- The estimated annual loan payment of its typical graduate is more than 30 percent of his or her discretionary income.
- 66 percent of the program’s former students — graduates and dropouts — are not repaying their loans.
The district judge ruled that the first two prongs of the test were grounded in expert opinions about how much debt is too much to manage, but that the third prong was not based on any established study, industry practice, or reasoned argument.
I think it’s fair to say that the third prong was based on common sense. If two-thirds of a program’s former students — graduates and dropouts combined — can’t pay back their loans, that suggests that the program isn’t providing sufficient training to help students build careers. It suggests that the program’s tuition is too high. It suggests that many students — often veterans, people of color, parents struggling to support their families — are left worse off than when they started. And it means that taxpayers who pay for federal student grants and defaulted student loans are often left with nothing for the investment. It’s a pretty lenient test. It seems ridiculous to keep pouring our tax dollars into a program that is leaving so many students worse off than when they started.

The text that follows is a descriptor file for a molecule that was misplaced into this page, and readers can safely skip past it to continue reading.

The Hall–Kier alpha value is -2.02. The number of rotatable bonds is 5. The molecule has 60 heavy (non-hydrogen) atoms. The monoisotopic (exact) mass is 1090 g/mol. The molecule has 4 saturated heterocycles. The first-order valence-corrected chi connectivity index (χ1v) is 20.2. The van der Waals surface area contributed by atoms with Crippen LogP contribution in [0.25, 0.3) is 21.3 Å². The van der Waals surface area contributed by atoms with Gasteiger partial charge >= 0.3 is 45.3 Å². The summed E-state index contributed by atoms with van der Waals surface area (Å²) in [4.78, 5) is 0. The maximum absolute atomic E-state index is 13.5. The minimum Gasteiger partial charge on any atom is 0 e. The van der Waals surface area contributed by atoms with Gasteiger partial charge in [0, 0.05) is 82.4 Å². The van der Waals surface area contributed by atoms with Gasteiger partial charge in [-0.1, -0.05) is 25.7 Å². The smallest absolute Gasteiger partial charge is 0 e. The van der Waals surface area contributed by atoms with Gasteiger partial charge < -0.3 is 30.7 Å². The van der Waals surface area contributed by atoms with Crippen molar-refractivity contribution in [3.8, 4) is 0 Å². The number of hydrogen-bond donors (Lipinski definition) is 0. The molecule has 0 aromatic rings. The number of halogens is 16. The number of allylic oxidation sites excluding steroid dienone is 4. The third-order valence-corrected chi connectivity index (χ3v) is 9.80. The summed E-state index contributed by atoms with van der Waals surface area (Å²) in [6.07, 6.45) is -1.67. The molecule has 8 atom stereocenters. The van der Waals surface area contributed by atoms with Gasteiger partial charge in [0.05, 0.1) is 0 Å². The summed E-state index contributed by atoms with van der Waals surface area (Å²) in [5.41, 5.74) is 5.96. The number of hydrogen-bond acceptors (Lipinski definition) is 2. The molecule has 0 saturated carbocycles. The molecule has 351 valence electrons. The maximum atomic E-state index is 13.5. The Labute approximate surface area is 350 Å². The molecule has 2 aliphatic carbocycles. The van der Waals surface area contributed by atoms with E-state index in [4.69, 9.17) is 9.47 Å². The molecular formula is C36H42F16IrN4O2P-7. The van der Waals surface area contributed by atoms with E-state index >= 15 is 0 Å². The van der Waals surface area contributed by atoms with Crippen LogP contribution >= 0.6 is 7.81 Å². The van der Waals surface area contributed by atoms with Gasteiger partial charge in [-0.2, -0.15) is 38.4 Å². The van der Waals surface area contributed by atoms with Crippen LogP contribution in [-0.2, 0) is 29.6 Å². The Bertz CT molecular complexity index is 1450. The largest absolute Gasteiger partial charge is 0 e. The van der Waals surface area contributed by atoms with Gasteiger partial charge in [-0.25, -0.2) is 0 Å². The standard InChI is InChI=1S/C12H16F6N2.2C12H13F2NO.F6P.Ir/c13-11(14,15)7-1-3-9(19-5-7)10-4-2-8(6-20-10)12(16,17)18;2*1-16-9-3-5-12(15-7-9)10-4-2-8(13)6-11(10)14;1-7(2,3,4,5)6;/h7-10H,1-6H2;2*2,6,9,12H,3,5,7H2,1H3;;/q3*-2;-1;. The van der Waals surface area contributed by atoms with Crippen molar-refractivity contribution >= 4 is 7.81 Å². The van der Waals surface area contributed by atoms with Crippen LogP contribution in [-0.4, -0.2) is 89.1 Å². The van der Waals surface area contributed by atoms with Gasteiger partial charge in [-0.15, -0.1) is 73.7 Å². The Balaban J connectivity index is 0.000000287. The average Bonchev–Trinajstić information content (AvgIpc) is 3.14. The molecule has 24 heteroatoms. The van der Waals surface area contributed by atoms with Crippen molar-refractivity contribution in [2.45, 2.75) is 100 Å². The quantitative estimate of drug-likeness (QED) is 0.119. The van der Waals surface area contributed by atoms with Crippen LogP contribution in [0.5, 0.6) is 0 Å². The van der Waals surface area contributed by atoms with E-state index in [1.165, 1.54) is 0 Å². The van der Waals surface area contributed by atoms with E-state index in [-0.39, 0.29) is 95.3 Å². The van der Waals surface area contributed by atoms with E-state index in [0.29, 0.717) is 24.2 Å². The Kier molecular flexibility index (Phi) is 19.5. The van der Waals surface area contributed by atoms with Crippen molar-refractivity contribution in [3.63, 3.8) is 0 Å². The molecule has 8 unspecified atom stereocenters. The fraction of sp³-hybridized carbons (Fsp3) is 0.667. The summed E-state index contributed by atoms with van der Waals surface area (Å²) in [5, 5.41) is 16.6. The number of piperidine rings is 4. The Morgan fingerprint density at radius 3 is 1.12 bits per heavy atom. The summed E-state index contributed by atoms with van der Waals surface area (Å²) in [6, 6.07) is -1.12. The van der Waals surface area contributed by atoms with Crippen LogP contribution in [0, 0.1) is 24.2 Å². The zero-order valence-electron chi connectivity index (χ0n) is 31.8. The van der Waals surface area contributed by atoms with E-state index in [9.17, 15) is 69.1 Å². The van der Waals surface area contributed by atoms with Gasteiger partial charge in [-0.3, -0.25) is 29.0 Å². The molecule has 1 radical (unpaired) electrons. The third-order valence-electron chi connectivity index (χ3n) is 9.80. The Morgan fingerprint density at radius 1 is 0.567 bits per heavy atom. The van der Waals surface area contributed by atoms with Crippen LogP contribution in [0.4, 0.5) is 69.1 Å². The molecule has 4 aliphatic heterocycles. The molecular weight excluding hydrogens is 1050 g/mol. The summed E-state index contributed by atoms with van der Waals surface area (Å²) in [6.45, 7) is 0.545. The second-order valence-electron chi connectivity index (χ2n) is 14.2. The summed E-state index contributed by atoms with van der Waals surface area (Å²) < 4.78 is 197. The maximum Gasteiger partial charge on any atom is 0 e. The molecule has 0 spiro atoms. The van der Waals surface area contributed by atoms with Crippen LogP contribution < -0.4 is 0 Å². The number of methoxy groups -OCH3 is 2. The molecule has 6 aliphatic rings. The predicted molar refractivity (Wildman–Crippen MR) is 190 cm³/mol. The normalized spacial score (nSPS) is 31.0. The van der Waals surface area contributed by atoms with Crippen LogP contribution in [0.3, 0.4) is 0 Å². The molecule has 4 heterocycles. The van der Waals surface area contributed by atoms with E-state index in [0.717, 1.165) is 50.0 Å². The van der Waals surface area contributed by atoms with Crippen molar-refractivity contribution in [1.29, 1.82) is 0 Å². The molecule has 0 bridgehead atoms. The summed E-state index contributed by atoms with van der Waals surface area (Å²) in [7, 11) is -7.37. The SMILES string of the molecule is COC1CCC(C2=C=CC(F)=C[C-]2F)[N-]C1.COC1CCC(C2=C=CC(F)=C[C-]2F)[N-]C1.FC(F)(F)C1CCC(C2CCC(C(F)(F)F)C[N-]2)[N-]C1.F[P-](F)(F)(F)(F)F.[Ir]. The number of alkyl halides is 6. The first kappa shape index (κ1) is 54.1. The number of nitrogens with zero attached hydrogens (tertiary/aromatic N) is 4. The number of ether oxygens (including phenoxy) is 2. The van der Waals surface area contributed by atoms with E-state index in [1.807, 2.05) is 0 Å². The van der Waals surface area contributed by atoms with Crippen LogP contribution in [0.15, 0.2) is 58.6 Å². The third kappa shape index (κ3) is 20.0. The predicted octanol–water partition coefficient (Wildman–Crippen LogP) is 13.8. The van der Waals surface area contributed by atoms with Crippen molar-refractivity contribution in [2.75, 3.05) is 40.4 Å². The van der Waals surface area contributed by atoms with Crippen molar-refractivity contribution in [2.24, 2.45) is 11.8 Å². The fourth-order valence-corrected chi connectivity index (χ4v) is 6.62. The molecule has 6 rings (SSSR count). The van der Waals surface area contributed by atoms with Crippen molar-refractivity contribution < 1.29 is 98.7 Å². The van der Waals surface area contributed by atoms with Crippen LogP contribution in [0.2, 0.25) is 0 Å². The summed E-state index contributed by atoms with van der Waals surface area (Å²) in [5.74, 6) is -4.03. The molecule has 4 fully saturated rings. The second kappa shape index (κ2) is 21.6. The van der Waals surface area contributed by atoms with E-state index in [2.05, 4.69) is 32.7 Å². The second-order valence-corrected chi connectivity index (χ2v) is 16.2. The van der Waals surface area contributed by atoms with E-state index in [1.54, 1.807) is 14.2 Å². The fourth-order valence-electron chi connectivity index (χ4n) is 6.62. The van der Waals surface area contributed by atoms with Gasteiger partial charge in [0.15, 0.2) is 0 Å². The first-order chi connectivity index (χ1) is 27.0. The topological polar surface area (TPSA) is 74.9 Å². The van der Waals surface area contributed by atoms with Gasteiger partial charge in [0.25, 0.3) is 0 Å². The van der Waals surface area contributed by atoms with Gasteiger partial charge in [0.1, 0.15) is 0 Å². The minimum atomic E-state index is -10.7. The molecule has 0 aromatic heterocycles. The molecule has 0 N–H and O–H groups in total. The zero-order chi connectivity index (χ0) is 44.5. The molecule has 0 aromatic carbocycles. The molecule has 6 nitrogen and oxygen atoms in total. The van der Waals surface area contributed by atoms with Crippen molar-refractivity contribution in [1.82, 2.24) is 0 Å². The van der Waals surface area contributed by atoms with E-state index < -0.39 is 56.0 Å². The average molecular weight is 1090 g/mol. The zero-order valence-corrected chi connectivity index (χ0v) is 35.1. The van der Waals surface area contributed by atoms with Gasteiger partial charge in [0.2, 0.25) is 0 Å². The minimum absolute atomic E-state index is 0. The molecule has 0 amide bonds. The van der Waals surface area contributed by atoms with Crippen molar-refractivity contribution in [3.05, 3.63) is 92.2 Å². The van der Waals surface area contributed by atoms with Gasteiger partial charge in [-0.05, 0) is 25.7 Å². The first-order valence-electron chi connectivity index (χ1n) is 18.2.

Just as important, though, is the fact that nothing in the law passed by Congress required such a permissive three-prong test. Under the Administration’s gainful employment rule, if a program passes any one of the three prongs, it passes the entire test for the year and incurs no penalty or risk of losing eligibility. The three-prong rule therefore bends over backward to help schools avoid flunking it. Each prong of the test is an escape hatch, rather than an additional hurdle. Imagine if a student would be deemed to have passed the 10th grade so long as she passed just one of her classes — that’s what the gainful employment rule is like. Because the judge ruled the other two prongs of the test reasonable, the Department should theoretically be able to go back and say: Fine, two pronged-test then, not three. Flunk either prong, and you’re out.